The FCC has suspended its Critical Information Needs (CIN) pilot study in Columbia, S.C., until it has corrected its methodology per concerns that some of the questions were inappropriate, and says it will no longer ask any questions of media owners or journalists.
The study has come under fire, fueled by commissioner Ajit Pai's op ed in the Wall Street Journal this week taking issue with it.
In fact, according to an excerpt from the transcript of the daily press briefing with White House spokesman Jay Carney Friday, the study came up in a question from Fox's Wendell Goler.
Carney deferred to the FCC, but pointed out that it was an independent agency and he urged Goler to talk to the FCC.
"[I]n the course of FCC review and public comment, concerns were raised that some of the questions may not have been appropriate," said FCC spokesperson Shannon Gilson in a statement posted on the FCC web site. "Chairman Wheeler agreed that survey questions in the study directed toward media outlet managers, news directors, and reporters overstepped the bounds of what is required. Last week, chairman Wheeler informed lawmakers that the commission has no intention of regulating political or other speech of journalists or broadcasters and would be modifying the draft study. Yesterday, the chairman directed that those questions be removed entirely.
“To be clear, media owners and journalists will no longer be asked to participate in the Columbia, S.C. pilot study. The pilot will not be undertaken until a new study design is final. Any subsequent market studies conducted by the FCC, if determined necessary, will not seek participation from or include questions for media owners, news directors or reporters."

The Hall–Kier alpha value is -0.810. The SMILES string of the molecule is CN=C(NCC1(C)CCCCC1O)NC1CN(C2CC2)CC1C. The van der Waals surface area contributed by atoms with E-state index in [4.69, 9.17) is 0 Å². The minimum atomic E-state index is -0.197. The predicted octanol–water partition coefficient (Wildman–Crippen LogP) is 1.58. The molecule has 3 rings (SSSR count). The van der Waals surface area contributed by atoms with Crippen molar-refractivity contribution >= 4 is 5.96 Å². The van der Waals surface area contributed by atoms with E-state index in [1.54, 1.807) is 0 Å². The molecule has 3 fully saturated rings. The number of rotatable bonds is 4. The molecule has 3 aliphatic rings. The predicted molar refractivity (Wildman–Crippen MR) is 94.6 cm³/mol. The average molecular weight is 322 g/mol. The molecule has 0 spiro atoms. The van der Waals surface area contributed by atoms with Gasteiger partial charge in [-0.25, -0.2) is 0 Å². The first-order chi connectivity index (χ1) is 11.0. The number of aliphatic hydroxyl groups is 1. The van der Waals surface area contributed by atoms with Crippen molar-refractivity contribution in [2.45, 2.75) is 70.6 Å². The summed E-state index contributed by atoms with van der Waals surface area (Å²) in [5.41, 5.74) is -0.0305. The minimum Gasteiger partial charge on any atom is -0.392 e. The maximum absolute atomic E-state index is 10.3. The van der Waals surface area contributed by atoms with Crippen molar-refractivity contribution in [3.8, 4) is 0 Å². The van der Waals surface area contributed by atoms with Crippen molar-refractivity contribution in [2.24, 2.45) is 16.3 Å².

"I welcome today’s announcement that the FCC has suspended its 'Multi-Market Study of Critical Information Needs,' or CIN study," said Pai in response to the announcement. "This study would have thrust the federal government into newsrooms across the country, somewhere it just doesn’t belong."
"The Commission has now recognized that no study by the federal government, now or in the future, should involve asking questions to media owners, news directors, or reporters about their practices. This is an important victory for the First Amendment. And it would not have been possible without the American people making their voices heard. I will remain vigilant that any future initiatives not infringe on our constitutional freedoms."
The study pre-dated Wheeler's tenure, and was billed back in 2012 as a way to gauge the impact of media ownership on diversity. But when the methodology was outlined late last yaer—the study was to begin this spring—concerns were raised about the questions it planned to pose to reporters about how and why they covered stories.